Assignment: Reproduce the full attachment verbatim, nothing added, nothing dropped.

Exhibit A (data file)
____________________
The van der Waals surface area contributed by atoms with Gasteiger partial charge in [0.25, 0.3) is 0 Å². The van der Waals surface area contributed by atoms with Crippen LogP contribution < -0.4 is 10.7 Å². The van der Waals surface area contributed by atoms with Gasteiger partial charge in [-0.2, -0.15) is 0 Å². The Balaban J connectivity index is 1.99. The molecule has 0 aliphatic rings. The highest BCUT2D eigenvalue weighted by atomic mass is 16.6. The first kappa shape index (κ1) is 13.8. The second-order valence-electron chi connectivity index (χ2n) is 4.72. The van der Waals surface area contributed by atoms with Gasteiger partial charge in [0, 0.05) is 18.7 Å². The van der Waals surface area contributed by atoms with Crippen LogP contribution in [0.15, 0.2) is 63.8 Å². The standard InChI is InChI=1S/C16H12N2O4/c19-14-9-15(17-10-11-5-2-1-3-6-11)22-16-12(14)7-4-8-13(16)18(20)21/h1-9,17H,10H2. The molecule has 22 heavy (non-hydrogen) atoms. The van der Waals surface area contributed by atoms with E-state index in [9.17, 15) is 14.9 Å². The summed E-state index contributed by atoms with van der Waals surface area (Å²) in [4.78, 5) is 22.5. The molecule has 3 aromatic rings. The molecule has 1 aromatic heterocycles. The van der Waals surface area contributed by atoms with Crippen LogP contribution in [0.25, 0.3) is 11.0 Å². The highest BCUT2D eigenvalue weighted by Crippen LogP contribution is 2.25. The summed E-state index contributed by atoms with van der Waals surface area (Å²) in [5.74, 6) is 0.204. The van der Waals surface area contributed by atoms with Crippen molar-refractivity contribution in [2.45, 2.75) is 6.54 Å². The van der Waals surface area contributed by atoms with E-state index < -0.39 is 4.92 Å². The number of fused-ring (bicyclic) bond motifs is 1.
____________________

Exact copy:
The van der Waals surface area contributed by atoms with Gasteiger partial charge in [0.25, 0.3) is 0 Å². The van der Waals surface area contributed by atoms with Crippen LogP contribution < -0.4 is 10.7 Å². The van der Waals surface area contributed by atoms with Gasteiger partial charge in [-0.2, -0.15) is 0 Å². The Balaban J connectivity index is 1.99. The molecule has 0 aliphatic rings. The highest BCUT2D eigenvalue weighted by atomic mass is 16.6. The first kappa shape index (κ1) is 13.8. The second-order valence-electron chi connectivity index (χ2n) is 4.72. The van der Waals surface area contributed by atoms with Gasteiger partial charge in [0, 0.05) is 18.7 Å². The van der Waals surface area contributed by atoms with Crippen LogP contribution in [0.15, 0.2) is 63.8 Å². The standard InChI is InChI=1S/C16H12N2O4/c19-14-9-15(17-10-11-5-2-1-3-6-11)22-16-12(14)7-4-8-13(16)18(20)21/h1-9,17H,10H2. The molecule has 22 heavy (non-hydrogen) atoms. The van der Waals surface area contributed by atoms with E-state index in [9.17, 15) is 14.9 Å². The summed E-state index contributed by atoms with van der Waals surface area (Å²) in [4.78, 5) is 22.5. The molecule has 3 aromatic rings. The molecule has 1 aromatic heterocycles. The van der Waals surface area contributed by atoms with Crippen LogP contribution in [0.25, 0.3) is 11.0 Å². The highest BCUT2D eigenvalue weighted by Crippen LogP contribution is 2.25. The summed E-state index contributed by atoms with van der Waals surface area (Å²) in [5.74, 6) is 0.204. The van der Waals surface area contributed by atoms with Crippen molar-refractivity contribution in [2.45, 2.75) is 6.54 Å². The van der Waals surface area contributed by atoms with E-state index < -0.39 is 4.92 Å². The number of fused-ring (bicyclic) bond motifs is 1.